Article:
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Book Review: Invisible Cities - Italo Calvino

This is the kind of book you can only find as a translation, because North American Western culture revolts at the very idea of books that have no stories in them.


Italo Calvino was a widely respected writer of novels, short fiction, journalism, and even operas, born to Italian parents in Cuba in 1923. Because he was not American, he wasn't bound by the same American conventions that often plague and restrict letters as an art form. Calvino's writing is all expression, all imagery, pure art unadulterated by the need for plot structure or logical chains of events. It's the kind of writing you can only find beyond the jealously defended borders of North American Western culture. And it is spectacular.


All of Calvino's works are fantastic and well worth reading, but I particularly love Invisible Cities. The premise and plot of this novella are thin, almost to the point of non-existence, and please note that this is not a criticism, but rather praise. The book centers around a series of conversations between Kublai Khan, leader of the Mongol Empire, and the explorer Marco Polo. Kublai's reign is coming to an end, and there is some sad desperation in his words and his presence on the page; he is seeking comfort or escape or validation in the many tales Marco Polo recounts to him, all brief and mysterious stories of cities Polo has seen on his travels around the world.


If you are expecting plot and structure, look elsewhere. This isn't the book for you. But if you appreciate books that are truly experiences, this is one you can't pass up. Calvino (translated by William Weaver) creates scores of vivid images--momentary snapshots of cities and civilizations, each with their own character and feel. Early in the book, each city Polo describes has a suitably late-thirteenth-century feel. But as the novella progresses, the cityscapes become dreamscapes, and it becomes clear that Marco Polo has journeyed not only around the planet in his own time, but across barriers of time, truth, and dimension. One city holds post-Industrial-Revolution factories, spewing soot into the air. In another, a motorcycle passes by. One city is built on a net of rope suspended over a chasm between two mountain peaks; the inhabitants are waiting for the ropes to give way and their city to fall. One city is constructed over a waveless lake, so everything that happens in it is reflected on the surface of the water, and the two cities look at one another but do not love each other.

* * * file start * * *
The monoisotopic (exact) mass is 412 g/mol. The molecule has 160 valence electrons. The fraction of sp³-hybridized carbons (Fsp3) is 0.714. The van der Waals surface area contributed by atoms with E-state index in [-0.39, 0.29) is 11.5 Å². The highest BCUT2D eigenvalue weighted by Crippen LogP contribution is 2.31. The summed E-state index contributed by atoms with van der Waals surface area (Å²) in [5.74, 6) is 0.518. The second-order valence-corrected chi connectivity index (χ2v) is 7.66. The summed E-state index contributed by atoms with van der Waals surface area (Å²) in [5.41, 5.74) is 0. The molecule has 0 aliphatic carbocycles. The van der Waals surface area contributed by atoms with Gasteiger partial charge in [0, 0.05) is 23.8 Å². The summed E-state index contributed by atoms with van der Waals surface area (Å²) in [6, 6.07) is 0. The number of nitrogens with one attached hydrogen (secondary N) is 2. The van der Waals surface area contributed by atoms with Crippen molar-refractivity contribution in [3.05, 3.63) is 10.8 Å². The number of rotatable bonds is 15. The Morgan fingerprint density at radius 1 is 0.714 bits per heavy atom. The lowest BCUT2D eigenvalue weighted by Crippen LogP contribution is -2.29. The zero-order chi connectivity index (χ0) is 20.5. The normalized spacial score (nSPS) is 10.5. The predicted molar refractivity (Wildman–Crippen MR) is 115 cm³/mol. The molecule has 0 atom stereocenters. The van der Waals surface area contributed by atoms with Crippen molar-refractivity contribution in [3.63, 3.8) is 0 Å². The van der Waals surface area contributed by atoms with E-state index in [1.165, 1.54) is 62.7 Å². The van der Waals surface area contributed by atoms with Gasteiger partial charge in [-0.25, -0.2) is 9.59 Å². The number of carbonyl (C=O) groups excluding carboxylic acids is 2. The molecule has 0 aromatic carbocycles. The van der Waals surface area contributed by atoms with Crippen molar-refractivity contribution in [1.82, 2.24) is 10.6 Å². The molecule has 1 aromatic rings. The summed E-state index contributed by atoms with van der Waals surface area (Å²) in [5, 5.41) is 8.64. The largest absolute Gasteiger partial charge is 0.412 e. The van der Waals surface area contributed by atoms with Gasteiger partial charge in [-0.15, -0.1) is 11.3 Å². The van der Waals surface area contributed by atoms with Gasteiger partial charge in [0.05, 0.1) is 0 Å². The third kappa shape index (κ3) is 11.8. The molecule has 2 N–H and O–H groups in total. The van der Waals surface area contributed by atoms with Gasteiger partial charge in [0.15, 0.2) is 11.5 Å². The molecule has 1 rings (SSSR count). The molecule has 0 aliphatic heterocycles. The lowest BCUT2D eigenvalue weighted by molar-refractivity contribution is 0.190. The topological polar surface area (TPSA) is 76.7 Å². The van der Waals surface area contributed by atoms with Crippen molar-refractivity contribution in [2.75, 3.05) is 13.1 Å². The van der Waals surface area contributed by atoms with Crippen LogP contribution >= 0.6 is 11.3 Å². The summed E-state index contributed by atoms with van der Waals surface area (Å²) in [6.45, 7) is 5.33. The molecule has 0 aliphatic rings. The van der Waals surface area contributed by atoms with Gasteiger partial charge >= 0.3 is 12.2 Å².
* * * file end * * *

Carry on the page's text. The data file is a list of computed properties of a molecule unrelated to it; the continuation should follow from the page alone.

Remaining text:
As you wander the pages like an explorer yourself, you can no longer tell where the boundary lies between history and fantasy, or the past and the present, or the past and the future. All you can do is feel the mood in every new location, and wonder why each city is the way it is.


I wish this kind of book were more widely accepted in Western literature. Sometimes it's nice to leave all considerations of plot and story and causality behind, and simply allow words to be a medium for creating image and mood. Italo Calvino used words the way painters use paint and brushes: to make an image, to capture an emotion and fix it permanently into place, to be revisited later and to be transformed and recontextualized by the return of the viewer to the scene. He wasn't just writing; he was making art. Enjoy it for what it is.



Illutration: "Octavia" by artist Rebecca Chappell, inspired by Italo Calvino's Invisible Cities.

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